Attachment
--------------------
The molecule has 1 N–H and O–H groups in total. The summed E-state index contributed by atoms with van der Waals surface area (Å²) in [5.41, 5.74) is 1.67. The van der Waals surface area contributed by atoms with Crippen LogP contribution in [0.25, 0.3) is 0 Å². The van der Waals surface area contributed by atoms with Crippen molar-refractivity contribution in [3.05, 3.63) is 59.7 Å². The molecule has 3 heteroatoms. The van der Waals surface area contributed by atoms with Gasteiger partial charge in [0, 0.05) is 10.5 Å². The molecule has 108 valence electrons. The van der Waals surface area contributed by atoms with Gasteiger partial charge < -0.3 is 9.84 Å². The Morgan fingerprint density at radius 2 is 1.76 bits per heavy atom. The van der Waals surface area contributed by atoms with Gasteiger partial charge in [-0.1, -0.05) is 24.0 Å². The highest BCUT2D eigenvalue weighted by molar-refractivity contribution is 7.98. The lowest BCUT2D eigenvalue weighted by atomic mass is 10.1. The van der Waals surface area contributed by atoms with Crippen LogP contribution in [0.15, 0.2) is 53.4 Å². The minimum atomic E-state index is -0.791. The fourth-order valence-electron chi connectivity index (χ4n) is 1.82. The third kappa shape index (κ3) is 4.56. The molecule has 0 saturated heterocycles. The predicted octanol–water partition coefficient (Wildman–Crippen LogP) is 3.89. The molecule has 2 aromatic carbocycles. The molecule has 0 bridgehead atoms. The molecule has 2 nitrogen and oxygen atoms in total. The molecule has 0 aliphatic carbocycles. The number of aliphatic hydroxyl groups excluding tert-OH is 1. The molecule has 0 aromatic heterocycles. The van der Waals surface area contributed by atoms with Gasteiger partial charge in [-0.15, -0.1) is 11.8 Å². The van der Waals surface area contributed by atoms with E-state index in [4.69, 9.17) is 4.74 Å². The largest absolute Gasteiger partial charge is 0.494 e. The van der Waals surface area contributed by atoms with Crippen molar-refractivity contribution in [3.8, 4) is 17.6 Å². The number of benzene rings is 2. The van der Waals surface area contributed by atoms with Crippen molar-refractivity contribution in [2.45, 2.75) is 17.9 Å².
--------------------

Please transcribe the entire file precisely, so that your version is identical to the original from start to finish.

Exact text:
The molecule has 1 N–H and O–H groups in total. The summed E-state index contributed by atoms with van der Waals surface area (Å²) in [5.41, 5.74) is 1.67. The van der Waals surface area contributed by atoms with Crippen LogP contribution in [0.25, 0.3) is 0 Å². The van der Waals surface area contributed by atoms with Crippen molar-refractivity contribution in [3.05, 3.63) is 59.7 Å². The molecule has 3 heteroatoms. The van der Waals surface area contributed by atoms with Gasteiger partial charge in [0, 0.05) is 10.5 Å². The molecule has 108 valence electrons. The van der Waals surface area contributed by atoms with Gasteiger partial charge < -0.3 is 9.84 Å². The Morgan fingerprint density at radius 2 is 1.76 bits per heavy atom. The van der Waals surface area contributed by atoms with Gasteiger partial charge in [-0.1, -0.05) is 24.0 Å². The highest BCUT2D eigenvalue weighted by molar-refractivity contribution is 7.98. The lowest BCUT2D eigenvalue weighted by atomic mass is 10.1. The van der Waals surface area contributed by atoms with Crippen LogP contribution in [0.15, 0.2) is 53.4 Å². The minimum atomic E-state index is -0.791. The fourth-order valence-electron chi connectivity index (χ4n) is 1.82. The third kappa shape index (κ3) is 4.56. The molecule has 0 saturated heterocycles. The predicted octanol–water partition coefficient (Wildman–Crippen LogP) is 3.89. The molecule has 2 aromatic carbocycles. The molecule has 0 bridgehead atoms. The molecule has 2 nitrogen and oxygen atoms in total. The molecule has 0 aliphatic carbocycles. The number of aliphatic hydroxyl groups excluding tert-OH is 1. The molecule has 0 aromatic heterocycles. The van der Waals surface area contributed by atoms with Gasteiger partial charge in [-0.15, -0.1) is 11.8 Å². The van der Waals surface area contributed by atoms with E-state index in [4.69, 9.17) is 4.74 Å². The largest absolute Gasteiger partial charge is 0.494 e. The van der Waals surface area contributed by atoms with Crippen molar-refractivity contribution in [3.8, 4) is 17.6 Å². The number of benzene rings is 2. The van der Waals surface area contributed by atoms with Crippen molar-refractivity contribution in [2.45, 2.75) is 17.9 Å².